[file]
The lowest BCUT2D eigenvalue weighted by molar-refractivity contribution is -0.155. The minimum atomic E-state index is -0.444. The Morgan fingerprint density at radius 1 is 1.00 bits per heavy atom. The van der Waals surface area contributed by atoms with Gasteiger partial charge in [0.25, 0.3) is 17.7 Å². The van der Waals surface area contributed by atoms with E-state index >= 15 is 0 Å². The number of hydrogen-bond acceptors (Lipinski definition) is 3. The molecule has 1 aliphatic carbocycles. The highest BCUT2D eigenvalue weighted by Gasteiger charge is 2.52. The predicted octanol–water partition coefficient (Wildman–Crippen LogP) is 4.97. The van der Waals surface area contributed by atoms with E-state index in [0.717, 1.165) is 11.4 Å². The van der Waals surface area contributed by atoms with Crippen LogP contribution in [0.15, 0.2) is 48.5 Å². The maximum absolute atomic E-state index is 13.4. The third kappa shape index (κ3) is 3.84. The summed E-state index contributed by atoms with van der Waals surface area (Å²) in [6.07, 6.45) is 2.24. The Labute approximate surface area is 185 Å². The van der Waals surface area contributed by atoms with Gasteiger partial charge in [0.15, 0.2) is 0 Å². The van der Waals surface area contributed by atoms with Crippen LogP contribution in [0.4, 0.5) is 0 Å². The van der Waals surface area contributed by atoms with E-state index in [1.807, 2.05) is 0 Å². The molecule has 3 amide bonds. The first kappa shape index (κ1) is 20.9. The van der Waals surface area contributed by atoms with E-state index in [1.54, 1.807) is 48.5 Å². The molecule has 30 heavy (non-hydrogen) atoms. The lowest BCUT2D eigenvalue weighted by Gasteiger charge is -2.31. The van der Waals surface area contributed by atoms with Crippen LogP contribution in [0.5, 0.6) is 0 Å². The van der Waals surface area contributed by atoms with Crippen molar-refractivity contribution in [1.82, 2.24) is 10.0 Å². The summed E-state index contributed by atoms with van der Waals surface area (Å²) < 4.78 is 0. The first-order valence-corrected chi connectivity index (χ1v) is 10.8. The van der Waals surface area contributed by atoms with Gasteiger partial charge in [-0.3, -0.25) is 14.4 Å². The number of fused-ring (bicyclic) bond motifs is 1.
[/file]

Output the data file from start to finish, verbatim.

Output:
The lowest BCUT2D eigenvalue weighted by molar-refractivity contribution is -0.155. The minimum atomic E-state index is -0.444. The Morgan fingerprint density at radius 1 is 1.00 bits per heavy atom. The van der Waals surface area contributed by atoms with Gasteiger partial charge in [0.25, 0.3) is 17.7 Å². The van der Waals surface area contributed by atoms with E-state index >= 15 is 0 Å². The number of hydrogen-bond acceptors (Lipinski definition) is 3. The molecule has 1 aliphatic carbocycles. The highest BCUT2D eigenvalue weighted by Gasteiger charge is 2.52. The predicted octanol–water partition coefficient (Wildman–Crippen LogP) is 4.97. The van der Waals surface area contributed by atoms with E-state index in [0.717, 1.165) is 11.4 Å². The van der Waals surface area contributed by atoms with Crippen LogP contribution in [0.15, 0.2) is 48.5 Å². The maximum absolute atomic E-state index is 13.4. The third kappa shape index (κ3) is 3.84. The summed E-state index contributed by atoms with van der Waals surface area (Å²) in [6.07, 6.45) is 2.24. The Labute approximate surface area is 185 Å². The van der Waals surface area contributed by atoms with Gasteiger partial charge in [0.15, 0.2) is 0 Å². The van der Waals surface area contributed by atoms with Crippen LogP contribution in [0.4, 0.5) is 0 Å². The van der Waals surface area contributed by atoms with E-state index in [1.807, 2.05) is 0 Å². The molecule has 3 amide bonds. The first kappa shape index (κ1) is 20.9. The van der Waals surface area contributed by atoms with E-state index in [1.54, 1.807) is 48.5 Å². The molecule has 30 heavy (non-hydrogen) atoms. The lowest BCUT2D eigenvalue weighted by Gasteiger charge is -2.31. The van der Waals surface area contributed by atoms with Crippen LogP contribution in [0.5, 0.6) is 0 Å². The van der Waals surface area contributed by atoms with Crippen molar-refractivity contribution in [1.82, 2.24) is 10.0 Å². The summed E-state index contributed by atoms with van der Waals surface area (Å²) < 4.78 is 0. The first-order valence-corrected chi connectivity index (χ1v) is 10.8. The van der Waals surface area contributed by atoms with Gasteiger partial charge in [-0.3, -0.25) is 14.4 Å². The number of fused-ring (bicyclic) bond motifs is 1.